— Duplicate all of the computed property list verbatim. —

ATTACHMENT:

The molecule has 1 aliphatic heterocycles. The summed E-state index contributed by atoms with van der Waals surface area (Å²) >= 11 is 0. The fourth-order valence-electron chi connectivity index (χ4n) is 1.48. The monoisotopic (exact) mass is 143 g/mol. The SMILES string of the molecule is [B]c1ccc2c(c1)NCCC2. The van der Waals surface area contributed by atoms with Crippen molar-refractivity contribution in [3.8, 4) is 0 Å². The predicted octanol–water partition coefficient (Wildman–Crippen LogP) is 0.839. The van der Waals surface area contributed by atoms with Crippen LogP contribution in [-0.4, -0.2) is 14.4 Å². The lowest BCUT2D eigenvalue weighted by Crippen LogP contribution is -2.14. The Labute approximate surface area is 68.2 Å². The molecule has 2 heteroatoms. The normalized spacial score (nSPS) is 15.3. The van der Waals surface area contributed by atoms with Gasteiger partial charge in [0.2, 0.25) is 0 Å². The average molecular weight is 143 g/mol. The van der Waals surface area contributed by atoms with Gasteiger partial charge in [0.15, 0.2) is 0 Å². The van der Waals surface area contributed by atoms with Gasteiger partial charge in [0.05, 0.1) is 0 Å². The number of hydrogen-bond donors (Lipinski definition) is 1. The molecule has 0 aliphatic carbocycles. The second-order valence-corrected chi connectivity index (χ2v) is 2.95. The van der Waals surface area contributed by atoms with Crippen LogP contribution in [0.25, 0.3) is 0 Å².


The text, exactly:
The molecule has 1 aliphatic heterocycles. The summed E-state index contributed by atoms with van der Waals surface area (Å²) >= 11 is 0. The fourth-order valence-electron chi connectivity index (χ4n) is 1.48. The monoisotopic (exact) mass is 143 g/mol. The SMILES string of the molecule is [B]c1ccc2c(c1)NCCC2. The van der Waals surface area contributed by atoms with Crippen molar-refractivity contribution in [3.8, 4) is 0 Å². The predicted octanol–water partition coefficient (Wildman–Crippen LogP) is 0.839. The van der Waals surface area contributed by atoms with Crippen LogP contribution in [-0.4, -0.2) is 14.4 Å². The lowest BCUT2D eigenvalue weighted by Crippen LogP contribution is -2.14. The Labute approximate surface area is 68.2 Å². The molecule has 2 heteroatoms. The normalized spacial score (nSPS) is 15.3. The van der Waals surface area contributed by atoms with Gasteiger partial charge in [0.2, 0.25) is 0 Å². The average molecular weight is 143 g/mol. The van der Waals surface area contributed by atoms with Gasteiger partial charge in [0.15, 0.2) is 0 Å². The van der Waals surface area contributed by atoms with Gasteiger partial charge in [0.05, 0.1) is 0 Å². The number of hydrogen-bond donors (Lipinski definition) is 1. The molecule has 0 aliphatic carbocycles. The second-order valence-corrected chi connectivity index (χ2v) is 2.95. The van der Waals surface area contributed by atoms with Crippen LogP contribution in [0.25, 0.3) is 0 Å².